# 2 bladed fan with 1 motor

1 Motor = 2 Fans
More Efficient Mechanical Energy Usage

There are several examples all around us of mechanical energy being converted into electrical energy. Windmills, for example, and hydroelectric plants.

The first takes the power of the wind to drive fans, and this turns motors that become electrical energy to be stored for use.

The second uses the force of gravity when water either falls down a substantial height or goes from a point of higher pressure to a point of lower pressure, passing through a valve â€“ again with a fan that drives a motor.

A weight suspended at a certain height and attached to a fan that turns while the weight succumbs to gravity is nice, except that eventually the weight would reach the ground, and then the energy would stop, or has to be brought up to the first height again. In that sense it is not practically harnessing energy, because it expends energy to bring the weight up before gravity is taken advantage of.

Similarly, we can also take advantage of electrical energy being converted to mechanical energy, as is the case with the electric fan. The electricity turns the motor, which turns the blade, which provides moving air.

But why only attach the motor to one fan?

With the knowledge of gears or belts, several fans can be connected to the motor to take advantage of its spinning â€“ as much as the space will allow â€“ to drive several fans. If the motors and the fans are sufficiently frictionless, the motor does not have to expend more energy to drive two fans than it does to drive just one fan.

Thus the need to have several fans â€“ all with their own motors â€“ in one room can be eliminated, because having just one motor drawing electricity from the system then sending them out to a lot of fans pointing in different directions can already provide sufficient ventilation for a room.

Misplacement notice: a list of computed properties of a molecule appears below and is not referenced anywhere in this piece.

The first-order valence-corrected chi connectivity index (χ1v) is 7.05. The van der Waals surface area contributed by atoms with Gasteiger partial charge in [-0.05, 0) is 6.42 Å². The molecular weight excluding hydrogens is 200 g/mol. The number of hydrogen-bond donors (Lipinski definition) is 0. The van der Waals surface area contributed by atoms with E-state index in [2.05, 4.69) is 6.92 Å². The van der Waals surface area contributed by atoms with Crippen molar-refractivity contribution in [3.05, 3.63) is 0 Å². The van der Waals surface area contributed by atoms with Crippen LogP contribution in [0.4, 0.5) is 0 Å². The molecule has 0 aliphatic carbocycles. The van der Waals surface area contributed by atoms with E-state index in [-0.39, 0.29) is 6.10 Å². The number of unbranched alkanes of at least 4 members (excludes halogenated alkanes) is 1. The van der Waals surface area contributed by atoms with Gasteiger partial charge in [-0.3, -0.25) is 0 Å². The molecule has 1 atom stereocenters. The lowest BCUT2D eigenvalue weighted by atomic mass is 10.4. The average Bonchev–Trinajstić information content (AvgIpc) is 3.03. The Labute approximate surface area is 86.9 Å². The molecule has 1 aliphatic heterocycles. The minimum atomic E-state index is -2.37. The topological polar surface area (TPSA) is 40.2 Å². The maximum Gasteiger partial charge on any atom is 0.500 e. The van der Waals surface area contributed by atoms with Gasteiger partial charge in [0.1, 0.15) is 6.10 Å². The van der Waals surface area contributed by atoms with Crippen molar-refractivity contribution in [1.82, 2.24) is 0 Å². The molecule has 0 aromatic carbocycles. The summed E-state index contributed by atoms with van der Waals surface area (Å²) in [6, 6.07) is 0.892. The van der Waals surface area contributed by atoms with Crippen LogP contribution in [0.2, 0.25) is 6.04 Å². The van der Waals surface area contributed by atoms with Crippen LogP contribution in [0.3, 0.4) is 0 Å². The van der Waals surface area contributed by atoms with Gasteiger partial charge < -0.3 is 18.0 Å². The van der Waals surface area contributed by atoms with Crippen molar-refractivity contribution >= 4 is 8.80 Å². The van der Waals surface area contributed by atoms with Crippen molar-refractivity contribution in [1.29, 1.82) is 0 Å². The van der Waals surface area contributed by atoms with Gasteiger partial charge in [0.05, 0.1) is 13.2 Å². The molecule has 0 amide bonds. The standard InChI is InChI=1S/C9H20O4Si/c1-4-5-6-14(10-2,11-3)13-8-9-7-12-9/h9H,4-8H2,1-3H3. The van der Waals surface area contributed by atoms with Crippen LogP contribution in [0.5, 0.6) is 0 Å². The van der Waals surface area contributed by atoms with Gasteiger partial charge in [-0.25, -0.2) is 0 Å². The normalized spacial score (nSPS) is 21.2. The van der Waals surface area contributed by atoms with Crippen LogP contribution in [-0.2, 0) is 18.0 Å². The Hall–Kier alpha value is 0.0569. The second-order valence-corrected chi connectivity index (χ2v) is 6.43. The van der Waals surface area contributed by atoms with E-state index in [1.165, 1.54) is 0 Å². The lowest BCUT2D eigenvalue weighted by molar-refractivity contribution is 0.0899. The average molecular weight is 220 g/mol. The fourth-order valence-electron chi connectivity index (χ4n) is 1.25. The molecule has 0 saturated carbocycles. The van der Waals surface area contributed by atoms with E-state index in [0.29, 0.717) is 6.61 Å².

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## Step 1:

1 Motor = 2 FansMore Efficient Mechanical Energy Usage
There are several examples all around us of mechanical energy being converted into electrical energy. Windmills, for example, and hydroelectric plants.
The first takes the power of the wind to drive fans, and this turns motors that become electrical energy to be stored for use.
The second uses the force of gravity when water either falls down a substantial height or goes from a point of higher pressure to a point of lower pressure, passing through a valve â€“ again with a fan that drives a motor.
A weight suspended at a certain height and attached to a fan that turns while the weight succumbs to gravity is nice, except that eventually the weight would reach the ground, and then the energy would stop, or has to be brought up to the first height again. In that sense it is not practically harnessing energy, because it expends energy to bring the weight up before gravity is taken advantage of.
Similarly, we can also take advantage of electrical energy being converted to mechanical energy, as is the case with the electric fan. The electricity turns the motor, which turns the blade, which provides moving air.
But why only attach the motor to one fan?
With the knowledge of gears or belts, several fans can be connected to the motor to take advantage of its spinning â€“ as much as the space will allow â€“ to drive several fans. If the motors and the fans are sufficiently frictionless, the motor does not have to expend more energy to drive two fans than it does to drive just one fan.
Thus the need to have several fans â€“ all with their own motors â€“ in one room can be eliminated, because having just one motor drawing electricity from the system then sending them out to a lot of fans pointing in different directions can already provide sufficient ventilation for a room.
bigt4616 says: Apr 9, 2009. 4:02 PM
with energy, it all matters on what you need it for, if you need more speed, you lose torque. if you need more torque, you lose speed. thats why cars are more efficiant than trucks, a car usually has a smaller towing capacity also tho
andrew93 says: Jan 28, 2008. 2:58 AM
all i know is that james, zachninme, and all these other guys that posted somethin here are right. But this lego "creation " produces wind but it does not propel them backwards or forwards, but sideways because of that curve on the end. and a paper Does produce more air than that.!!!!!
zachninme says: Aug 25, 2006. 9:17 AM